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As the Lebanon II war raged on, the Israeli army's supply of armaments needed replenishing. Attacks from the air, sea and ground needed to be fed and the government recruited El Al cargo jets to bring the supplies from the U.S.

It was the first time since El Al's privatization that the state had exercised the powers conferred under its golden share, to commandeer the fleet at a time of emergency.

"Some of the flights were for pay, at the order of the Defense Ministry, and some were 'recruited' without financial recompense," explains an El Al officer.

The airline must keep a minimal fleet available precisely for national need. Not all its cargo fleet was commandeered by the army: only three out of five cargo jets, says the source. But now that the cannons have stopped roaring, and don't need supplies any more, the airline wants compensation. Tens of millions of dollars of it.

Much of that is based on lost income from its cargo jets. In a letter to the finance minister, which TheMarker has obtained, El Al - now owned by the Borovich family - lists the damage it suffered.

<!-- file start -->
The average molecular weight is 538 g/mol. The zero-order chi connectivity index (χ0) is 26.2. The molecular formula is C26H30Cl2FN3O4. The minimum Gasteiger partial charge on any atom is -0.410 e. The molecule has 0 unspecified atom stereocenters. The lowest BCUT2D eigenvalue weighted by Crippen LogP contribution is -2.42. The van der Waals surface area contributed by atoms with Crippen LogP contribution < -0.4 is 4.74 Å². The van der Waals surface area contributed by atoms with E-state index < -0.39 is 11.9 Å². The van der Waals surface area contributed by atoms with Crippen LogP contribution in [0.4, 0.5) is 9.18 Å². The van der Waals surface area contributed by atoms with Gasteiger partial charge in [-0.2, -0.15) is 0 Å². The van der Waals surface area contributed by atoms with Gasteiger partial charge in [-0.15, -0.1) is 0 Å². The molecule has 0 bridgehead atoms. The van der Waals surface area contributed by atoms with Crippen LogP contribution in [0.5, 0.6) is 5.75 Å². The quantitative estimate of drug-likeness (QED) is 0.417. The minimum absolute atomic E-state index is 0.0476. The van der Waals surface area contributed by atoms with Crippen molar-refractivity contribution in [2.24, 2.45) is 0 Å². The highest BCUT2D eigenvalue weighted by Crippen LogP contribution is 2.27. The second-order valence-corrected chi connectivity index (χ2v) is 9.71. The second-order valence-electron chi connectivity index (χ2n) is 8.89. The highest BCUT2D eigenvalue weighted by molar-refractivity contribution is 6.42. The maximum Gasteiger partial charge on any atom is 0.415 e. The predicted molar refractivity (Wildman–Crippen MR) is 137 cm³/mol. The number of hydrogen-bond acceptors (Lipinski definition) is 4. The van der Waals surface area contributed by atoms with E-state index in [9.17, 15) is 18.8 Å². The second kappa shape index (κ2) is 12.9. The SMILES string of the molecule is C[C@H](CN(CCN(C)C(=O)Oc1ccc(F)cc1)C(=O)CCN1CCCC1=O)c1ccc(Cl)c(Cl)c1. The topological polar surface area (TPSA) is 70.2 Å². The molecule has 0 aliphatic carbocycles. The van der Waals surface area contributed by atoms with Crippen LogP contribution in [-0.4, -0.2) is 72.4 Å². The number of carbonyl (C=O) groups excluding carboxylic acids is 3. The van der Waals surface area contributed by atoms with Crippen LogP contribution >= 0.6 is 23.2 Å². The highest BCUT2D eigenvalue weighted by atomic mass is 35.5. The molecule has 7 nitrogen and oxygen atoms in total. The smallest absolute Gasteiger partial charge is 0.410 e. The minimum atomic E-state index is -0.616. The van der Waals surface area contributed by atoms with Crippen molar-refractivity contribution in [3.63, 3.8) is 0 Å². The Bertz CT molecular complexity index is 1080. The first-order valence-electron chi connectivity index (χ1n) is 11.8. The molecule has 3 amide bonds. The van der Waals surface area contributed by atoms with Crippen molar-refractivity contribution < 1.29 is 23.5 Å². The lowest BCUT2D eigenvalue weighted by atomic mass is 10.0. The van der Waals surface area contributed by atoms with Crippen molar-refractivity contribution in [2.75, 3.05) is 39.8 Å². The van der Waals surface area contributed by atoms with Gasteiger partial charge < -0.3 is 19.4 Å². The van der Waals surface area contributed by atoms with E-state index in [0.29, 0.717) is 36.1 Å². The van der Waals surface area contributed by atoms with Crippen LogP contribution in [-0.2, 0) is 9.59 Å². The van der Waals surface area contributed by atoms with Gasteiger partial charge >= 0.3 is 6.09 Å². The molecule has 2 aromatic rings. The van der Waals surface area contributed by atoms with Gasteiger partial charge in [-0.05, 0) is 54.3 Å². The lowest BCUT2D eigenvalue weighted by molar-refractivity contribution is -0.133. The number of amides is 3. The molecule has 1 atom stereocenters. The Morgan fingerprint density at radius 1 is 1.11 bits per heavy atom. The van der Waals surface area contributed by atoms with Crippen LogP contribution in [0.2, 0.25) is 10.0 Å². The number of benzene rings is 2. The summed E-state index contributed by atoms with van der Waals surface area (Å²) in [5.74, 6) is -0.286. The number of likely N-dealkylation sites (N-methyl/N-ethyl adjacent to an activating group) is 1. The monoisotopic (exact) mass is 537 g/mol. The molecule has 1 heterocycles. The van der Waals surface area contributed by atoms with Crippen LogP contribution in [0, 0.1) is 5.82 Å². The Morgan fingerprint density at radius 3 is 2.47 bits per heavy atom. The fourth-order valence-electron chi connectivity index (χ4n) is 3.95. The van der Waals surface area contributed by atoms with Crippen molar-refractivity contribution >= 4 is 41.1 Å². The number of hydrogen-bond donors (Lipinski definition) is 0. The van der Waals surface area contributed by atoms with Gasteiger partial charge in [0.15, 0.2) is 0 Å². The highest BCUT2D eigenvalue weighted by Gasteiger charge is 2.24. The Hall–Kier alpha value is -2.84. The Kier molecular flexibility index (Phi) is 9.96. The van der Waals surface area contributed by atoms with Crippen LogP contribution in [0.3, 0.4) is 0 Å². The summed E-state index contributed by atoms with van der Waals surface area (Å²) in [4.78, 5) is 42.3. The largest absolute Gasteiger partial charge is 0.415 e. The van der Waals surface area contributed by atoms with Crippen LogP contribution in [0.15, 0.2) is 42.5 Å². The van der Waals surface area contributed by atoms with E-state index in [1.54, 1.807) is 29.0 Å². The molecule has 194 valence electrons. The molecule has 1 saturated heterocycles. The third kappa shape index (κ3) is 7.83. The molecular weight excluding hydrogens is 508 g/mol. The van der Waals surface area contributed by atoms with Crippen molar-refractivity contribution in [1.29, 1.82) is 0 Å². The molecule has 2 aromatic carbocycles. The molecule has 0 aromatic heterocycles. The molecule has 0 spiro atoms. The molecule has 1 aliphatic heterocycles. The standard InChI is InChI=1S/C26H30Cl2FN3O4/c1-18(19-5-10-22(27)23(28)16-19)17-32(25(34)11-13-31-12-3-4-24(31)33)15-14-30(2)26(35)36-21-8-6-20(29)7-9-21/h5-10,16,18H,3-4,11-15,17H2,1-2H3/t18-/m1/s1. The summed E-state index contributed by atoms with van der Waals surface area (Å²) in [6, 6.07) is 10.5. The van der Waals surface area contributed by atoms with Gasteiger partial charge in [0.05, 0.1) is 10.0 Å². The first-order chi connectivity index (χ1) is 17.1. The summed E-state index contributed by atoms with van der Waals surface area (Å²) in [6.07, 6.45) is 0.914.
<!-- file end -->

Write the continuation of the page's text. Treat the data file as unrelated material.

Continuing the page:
At the end of the letter, CEO Haim Romano writes that the development of circumstances requires the government to help 'the Israeli airline' survive under the harsh circumstances created.

El Al also suffered harm from the war's impact on tourism, which basically vanished. Also, experience teaches that such harm is not short in term: when tourists are frightened away by war, they don't hurry back.

Also, less Israelis flew abroad in the peak period of summer, exacerbating El Al's pain, while meanwhile its costs remained fixed, Romano explains.

El Al adds that it incurred extra costs because of the war, such as added security costs, and change in takeoff routes because of Air Force activity.